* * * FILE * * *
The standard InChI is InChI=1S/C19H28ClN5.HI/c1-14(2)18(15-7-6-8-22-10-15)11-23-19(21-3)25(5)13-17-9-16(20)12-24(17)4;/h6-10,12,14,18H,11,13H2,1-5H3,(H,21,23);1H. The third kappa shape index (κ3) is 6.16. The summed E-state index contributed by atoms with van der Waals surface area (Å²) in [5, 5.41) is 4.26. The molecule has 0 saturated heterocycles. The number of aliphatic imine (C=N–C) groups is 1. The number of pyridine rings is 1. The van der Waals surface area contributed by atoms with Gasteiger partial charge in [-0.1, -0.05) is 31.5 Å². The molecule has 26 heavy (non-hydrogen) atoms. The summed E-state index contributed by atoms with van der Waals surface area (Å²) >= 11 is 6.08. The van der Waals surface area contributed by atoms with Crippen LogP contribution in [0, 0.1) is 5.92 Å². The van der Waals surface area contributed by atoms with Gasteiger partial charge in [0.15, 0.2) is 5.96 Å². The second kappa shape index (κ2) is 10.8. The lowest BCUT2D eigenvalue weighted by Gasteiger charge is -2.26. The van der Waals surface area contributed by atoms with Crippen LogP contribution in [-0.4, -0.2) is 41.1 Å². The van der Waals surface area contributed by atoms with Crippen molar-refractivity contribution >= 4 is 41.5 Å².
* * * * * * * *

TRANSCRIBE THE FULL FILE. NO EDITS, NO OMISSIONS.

The standard InChI is InChI=1S/C19H28ClN5.HI/c1-14(2)18(15-7-6-8-22-10-15)11-23-19(21-3)25(5)13-17-9-16(20)12-24(17)4;/h6-10,12,14,18H,11,13H2,1-5H3,(H,21,23);1H. The third kappa shape index (κ3) is 6.16. The summed E-state index contributed by atoms with van der Waals surface area (Å²) in [5, 5.41) is 4.26. The molecule has 0 saturated heterocycles. The number of aliphatic imine (C=N–C) groups is 1. The number of pyridine rings is 1. The van der Waals surface area contributed by atoms with Gasteiger partial charge in [-0.1, -0.05) is 31.5 Å². The molecule has 26 heavy (non-hydrogen) atoms. The summed E-state index contributed by atoms with van der Waals surface area (Å²) >= 11 is 6.08. The van der Waals surface area contributed by atoms with Crippen LogP contribution in [0, 0.1) is 5.92 Å². The van der Waals surface area contributed by atoms with Gasteiger partial charge in [0.15, 0.2) is 5.96 Å². The second kappa shape index (κ2) is 10.8. The lowest BCUT2D eigenvalue weighted by Gasteiger charge is -2.26. The van der Waals surface area contributed by atoms with Crippen LogP contribution in [-0.4, -0.2) is 41.1 Å². The van der Waals surface area contributed by atoms with Crippen molar-refractivity contribution >= 4 is 41.5 Å².